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The Three Block War Comes to Calgary
Photos and Article by Captain Chris Scott, "B" Company

Mayor Molotov Quimby of Springfieldja, Ventora, was reclining in a disused easy chair close to a fire when his sentry alerted him that NATO forces were close. He acknowledged the warning and went back to his brandy. There was time. "Very close," the sentry said. A burst of automatic fire came from a hidden bunker, and was immediately met by a huge volume of return fire from the NATO forces. Seconds later, brandy forgotten, Mayor Molotov Quimby was running for his life and freedom through the bare trees and bog surrounding Fournier House. Calgary.

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Mayor Molotov Quimby was chased down and arrested by Private Cody Martin and a Ventoran policeman known as Mirko - the alter ego of Sergeant Chris Tucker. The NATO forces were elements of 1 and 2 Platoons of A Company, The Calgary Highlanders, while Mayor Molotov Quimby’s erstwhile henchmen were drawn from 3 Platoon. Fournier House, a disused and rundown property in Bowmont Park formed the setting for a series of presence patrols, cordon and search operations, and arrests.

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The training, held over 16 and 17 October, was the second weekend of training A Company has undergone this fall focusing on urban operations. 25-26 September focused on FIBUA. This last weekend pushed the soldiers to use their judgment to contend with escalating scenarios. It also taught them to use their powers of observation and diplomacy to gain information from locals.

Together, both weekends demonstrate the unit’s focus this year on the Three Block War. A term coined to encapsulate high, mid, and low intensity conflicts within a small geographic area, the Three Block War might have troops battling it out on one ‘block,’ patrols conducting searches and arrests of belligerents on the next block, and other elements assisting with humanitarian aid on the third. Scenarios like this are becoming very common in a variety of operations around the world. Furthermore, the concentration of population into urban areas means our soldiers deploy frequently into cities and towns. Being able to operate in built up areas takes practice and skills that, if not maintained, fade quickly.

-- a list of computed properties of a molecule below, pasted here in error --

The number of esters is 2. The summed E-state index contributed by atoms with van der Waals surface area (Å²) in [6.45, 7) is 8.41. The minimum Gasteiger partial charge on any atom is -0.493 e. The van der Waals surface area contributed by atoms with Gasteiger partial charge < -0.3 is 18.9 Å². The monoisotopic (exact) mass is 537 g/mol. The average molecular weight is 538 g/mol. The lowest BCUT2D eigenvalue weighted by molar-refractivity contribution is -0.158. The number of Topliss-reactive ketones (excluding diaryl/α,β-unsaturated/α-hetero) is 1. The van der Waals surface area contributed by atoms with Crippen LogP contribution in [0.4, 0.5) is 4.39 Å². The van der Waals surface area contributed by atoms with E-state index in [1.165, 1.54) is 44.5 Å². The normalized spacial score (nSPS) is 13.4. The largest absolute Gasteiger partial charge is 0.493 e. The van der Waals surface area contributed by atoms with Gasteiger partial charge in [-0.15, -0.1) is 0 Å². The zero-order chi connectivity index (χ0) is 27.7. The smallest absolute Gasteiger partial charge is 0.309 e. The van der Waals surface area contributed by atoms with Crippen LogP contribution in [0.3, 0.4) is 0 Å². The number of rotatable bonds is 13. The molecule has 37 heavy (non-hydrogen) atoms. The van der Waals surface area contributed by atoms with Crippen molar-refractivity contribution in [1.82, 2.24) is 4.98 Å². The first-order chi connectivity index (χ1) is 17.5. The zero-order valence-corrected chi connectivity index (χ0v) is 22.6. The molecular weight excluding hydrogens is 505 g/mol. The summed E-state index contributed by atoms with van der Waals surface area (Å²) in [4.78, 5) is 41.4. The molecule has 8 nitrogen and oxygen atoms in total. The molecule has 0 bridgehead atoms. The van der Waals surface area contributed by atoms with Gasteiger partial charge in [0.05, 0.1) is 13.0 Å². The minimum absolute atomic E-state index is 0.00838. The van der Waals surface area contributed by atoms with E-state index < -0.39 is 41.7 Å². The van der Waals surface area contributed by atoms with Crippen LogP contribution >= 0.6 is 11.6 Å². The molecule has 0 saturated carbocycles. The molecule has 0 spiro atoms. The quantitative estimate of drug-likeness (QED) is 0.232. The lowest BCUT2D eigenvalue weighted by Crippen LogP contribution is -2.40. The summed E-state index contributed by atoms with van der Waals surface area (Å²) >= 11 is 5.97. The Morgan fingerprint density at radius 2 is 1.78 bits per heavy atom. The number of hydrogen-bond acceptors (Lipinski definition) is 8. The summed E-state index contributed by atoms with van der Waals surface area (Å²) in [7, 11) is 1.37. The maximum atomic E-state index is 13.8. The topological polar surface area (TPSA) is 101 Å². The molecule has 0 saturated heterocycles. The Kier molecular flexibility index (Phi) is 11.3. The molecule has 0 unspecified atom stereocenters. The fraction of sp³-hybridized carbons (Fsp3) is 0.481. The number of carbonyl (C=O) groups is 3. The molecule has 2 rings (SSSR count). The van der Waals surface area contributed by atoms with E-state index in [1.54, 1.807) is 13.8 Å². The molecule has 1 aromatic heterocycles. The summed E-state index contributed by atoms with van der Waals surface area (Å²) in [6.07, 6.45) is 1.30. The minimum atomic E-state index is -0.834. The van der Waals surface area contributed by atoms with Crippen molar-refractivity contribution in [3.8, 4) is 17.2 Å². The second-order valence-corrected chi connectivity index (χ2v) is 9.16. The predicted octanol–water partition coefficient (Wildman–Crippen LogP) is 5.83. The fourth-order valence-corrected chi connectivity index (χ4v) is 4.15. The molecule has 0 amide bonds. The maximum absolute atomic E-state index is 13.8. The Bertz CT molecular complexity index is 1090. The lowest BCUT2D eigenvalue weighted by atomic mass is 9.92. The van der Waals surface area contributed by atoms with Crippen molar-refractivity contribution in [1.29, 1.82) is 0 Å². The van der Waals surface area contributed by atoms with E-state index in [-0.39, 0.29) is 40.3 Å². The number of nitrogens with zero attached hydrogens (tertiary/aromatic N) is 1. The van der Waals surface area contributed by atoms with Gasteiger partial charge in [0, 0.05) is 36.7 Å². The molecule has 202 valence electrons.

Many senior NCOs served in Croatia and Bosnia during the early and mid 1990s, and their experiences came through as the scenarios unfolded. When questioned about how the training compared to his experiences in Croatia in 1993, Sgt Kurtis Sanheim replied, "I thought it was excellent. When we did the same thing in Yugo, there were always a lot of [local] people just carrying weapons. Similar to the wild west. We all had weapons. It didn't always mean you were going to shoot. So the training we did this weekend was excellent. For example, at one point, a belligerent shot in the air and then got shot by our forces. That shouldn't have happened, but we had to learn...We don't do it [this type of training] enough, and only guys on tours do that stuff."

This type of training requires soldiers to be very alert and intelligent. When asked whether the troops were ready for this, Sgt Sanheim's answer was that "the guys in A Coy were ready for this. We need to start pushing them. Our junior leaders need to be challenged...the example is, if its over your head, its the best way to learn. Saturday we had some bad judgment calls, Sunday we did a lot better. That's the whole point of training."

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Calgary Highlanders prepare to storm the house; note the muzzle flash in the upper window.


The Calgary Highlanders junior leaders will be pushed once again in November, when Task Force South deploys over the 19th-21st to once again secure buildings in Calgary.

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